Calculating the XMODEM CRC
J. LeVan, Ph.D.
Introduction:
I have been in the process of developing a terminal emulator
program for my home computer. I was very unhappy with the Xmodem
transfer rate, especially at high modem speeds. The checksum
method is clearly faster, but cannot catch communication errors
as effectively. The CRC method has an upper end throughput of
500 bytes per second.
I place a help call on CompuServe and receive an intriquing
response from Bela Lubkin. The algorithm he suggested appeared
to be much quicker than the classical bit shift method. It was
not at all clear to me how the algorithm worked. The purpose of
this note is an explanation of how and why a table lookup
algorithm can work.
Throughout this note, I will use "effective throughput" to
mean:
(SizeOfPacket * NumberOfPackets)/(TimeOfEot - TimeOfInitialSOH)
All source code will be in C. These programs were written to run
on an Apple MacIntosh, which is equipped with a high speed serial
port.
Below is the standard bit shift and occasionally XOR
algorithm. The condition for doing the XOR is simply, if a 1 is
going to be shifted out of the sign bit then shift and XOR the
old CRC with the generator. Note that the inner loop is
performed exactly eight times.
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___Fig.1: Bit Shift CRC_________________________________________
unsigned short ComputeCrc(crc,bufptr,len)
register unsigned short crc; /* unsigned shorts are 16 bits */
register char *bufptr;
register short len;
{
register int i;
while (len--) { /* calculate CRC from end to start*/
crc ^= (unsigned short) (*bufptr++)<<8;
for ( i=0 ; i<8 ; ++i ) {
if (crc & 0x8000)
crc = (crc << 1) ^ 0x1021;
else
crc <<= 1;
}
}
return(crc);
}
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After exactly eight shifts, there will be no carries from
the low byte out of the top of the high byte. This leads us to a
critical observation:
Ob 1: Whether or not an XOR is done with the CRC does *not*
depend on the low byte of the CRC.
Let A, B, and C be sixteen bit unsigned quantities. We'll
use the standard C notation for XOR, a carat (^). The following
mathematical properties hold.
Ob 2: XOR is Associative and Commutative. I.e: For any choice
of A, B and C; these equations will always hold true:
A^B = B^A (1)
(A^B)^C = A^(B^C) (2)
Likewize, using the standard C notation for a left shift
( A<**> 8^(*bufptr++)] ^ crc<<8;
return(crc);
}
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Thus our third term is found by:
((P1<<7) ^ (P2<<6) ^ ... ^ P8) = CrcTable[crch>>8]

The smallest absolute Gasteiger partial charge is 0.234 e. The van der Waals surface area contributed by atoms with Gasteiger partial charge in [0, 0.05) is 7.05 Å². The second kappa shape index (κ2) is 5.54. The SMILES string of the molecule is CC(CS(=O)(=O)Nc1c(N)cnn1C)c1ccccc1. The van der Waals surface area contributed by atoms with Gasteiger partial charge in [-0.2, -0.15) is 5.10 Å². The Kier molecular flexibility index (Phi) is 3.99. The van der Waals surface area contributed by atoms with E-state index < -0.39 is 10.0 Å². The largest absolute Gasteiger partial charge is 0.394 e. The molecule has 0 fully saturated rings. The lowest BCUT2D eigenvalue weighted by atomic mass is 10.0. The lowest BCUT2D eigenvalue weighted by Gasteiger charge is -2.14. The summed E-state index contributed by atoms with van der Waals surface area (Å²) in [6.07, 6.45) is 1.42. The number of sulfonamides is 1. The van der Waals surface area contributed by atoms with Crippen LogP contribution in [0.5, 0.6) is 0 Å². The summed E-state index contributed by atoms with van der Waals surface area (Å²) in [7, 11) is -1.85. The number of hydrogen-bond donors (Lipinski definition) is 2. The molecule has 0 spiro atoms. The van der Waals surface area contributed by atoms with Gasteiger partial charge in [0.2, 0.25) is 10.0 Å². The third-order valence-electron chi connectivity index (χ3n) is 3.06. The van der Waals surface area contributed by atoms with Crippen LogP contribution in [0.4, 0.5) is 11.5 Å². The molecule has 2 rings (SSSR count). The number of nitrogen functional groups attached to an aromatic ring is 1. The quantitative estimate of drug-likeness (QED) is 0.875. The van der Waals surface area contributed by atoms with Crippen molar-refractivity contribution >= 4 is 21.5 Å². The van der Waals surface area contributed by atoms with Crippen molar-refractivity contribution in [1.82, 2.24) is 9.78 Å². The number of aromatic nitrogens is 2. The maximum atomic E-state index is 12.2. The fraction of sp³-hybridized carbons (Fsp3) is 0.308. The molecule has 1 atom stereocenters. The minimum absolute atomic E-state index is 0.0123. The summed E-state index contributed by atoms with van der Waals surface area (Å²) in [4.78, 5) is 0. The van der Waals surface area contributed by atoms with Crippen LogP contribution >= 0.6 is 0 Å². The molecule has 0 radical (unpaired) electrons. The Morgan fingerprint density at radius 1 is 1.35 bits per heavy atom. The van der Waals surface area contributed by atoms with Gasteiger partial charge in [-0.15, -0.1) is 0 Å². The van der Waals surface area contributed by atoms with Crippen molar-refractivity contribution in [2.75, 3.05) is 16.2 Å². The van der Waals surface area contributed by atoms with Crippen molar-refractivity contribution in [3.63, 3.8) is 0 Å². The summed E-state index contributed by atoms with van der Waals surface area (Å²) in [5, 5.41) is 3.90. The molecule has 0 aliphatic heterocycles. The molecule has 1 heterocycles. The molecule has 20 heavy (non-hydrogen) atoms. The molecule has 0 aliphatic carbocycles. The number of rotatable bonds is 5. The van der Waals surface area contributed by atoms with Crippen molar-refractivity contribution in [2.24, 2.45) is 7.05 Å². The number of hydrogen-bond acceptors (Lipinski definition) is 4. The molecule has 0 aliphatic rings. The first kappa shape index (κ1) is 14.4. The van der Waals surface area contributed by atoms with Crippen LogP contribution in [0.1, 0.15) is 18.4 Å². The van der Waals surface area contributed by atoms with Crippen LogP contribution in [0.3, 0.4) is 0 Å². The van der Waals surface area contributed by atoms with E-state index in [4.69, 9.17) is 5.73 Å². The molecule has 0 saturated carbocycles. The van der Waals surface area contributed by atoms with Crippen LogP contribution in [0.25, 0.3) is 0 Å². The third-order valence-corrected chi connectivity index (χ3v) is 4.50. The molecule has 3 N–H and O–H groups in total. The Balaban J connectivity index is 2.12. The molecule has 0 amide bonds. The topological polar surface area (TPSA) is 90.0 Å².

the final crc is caluclated by:
crc = crc_table[crch>>8] ^ (crcl<<8)
Substituting this relation into the algorithm in Fig. 1, we
easily obtain the algorithm in Fig. 2.
That much having been said, it only remains to be seen,
whether or not it has all been worthwhile. How much faster is
table lookup?
After building a 128 byte sector filled with random numbers,
I ran a benchmark in which the CRC and Checksum were each
calculated 100 times with the following results. Here each tick
represents 1/60th of a second.
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___Table.1: Comparison of methods for 100 sectors_______________
Slow CRC 120 ticks
Table CRC 25 ticks
Checksum 3 ticks
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The table driven method is an order of magnitude faster than
the older CRC method, and only an order of magnitude slower than
the Checksum method. This offers a much smoother trade off than
originally available with the CRC check. What do these
differences mean in terms of effective through put?
My communications program also uses the following
optimizations which can affect transfer speed:
All disk I/O is double buffered.
The transmitter sends the body of the Xmodem Packet while
simultaneously calculating the CRC. This leads to an almost zero
calculate time at low speeds.
The machine on the receiving end of the line only calculates
the CRC after a complete packet has arrived.
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___Table.2: Transfer measurements_______________________________
Effective Throughput: (bytes/sec)
Baud: 1200 2400 9600 19200 57600
Method: (128 byte packets)
Slow CRC 106.......201.......598.......770.......773
Table CRC 109.......210.......692.......1113......1172
Checksum 110.......213.......709.......1155......1263
Method: (1k byte packets)
Slow CRC ..........210.......628.......939.......994
Table CRC ..........220.......729.......1185......1185
Checksum ..........222.......745.......1226......1973
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One should take benchmarks with a grain of salt. However,
it is clear that the table lookup algorithm stays closer to the
checksum method than the standard bit shift algorithm. The
efficiency and speed of compiled code can vary greatly from
machine to machine. These tests were made with two computers
linked directly through their serial ports.
I have found that CompuServe typically yields and effective
throughput of 60-80 bytes per second at 1200 baud. Genie
typically yields 70-80 bytes per second, and my neighborhood Vax
785 lets me run with an effective throughput of 103-105 bytes per
second, all with Xmodem.
In my first attempt at Xmodem, I used a function call for
processing each character in the crc loop. In addition, I did
not overlap the CRC calculation with transmission of the packet.
This was a dreadful mistake. I could not get an effective
throughput of more than 500 characters per second even with 4k
buffers at any speed. The bottom line is that it take a number
of optimizations to speed up a complex process.
**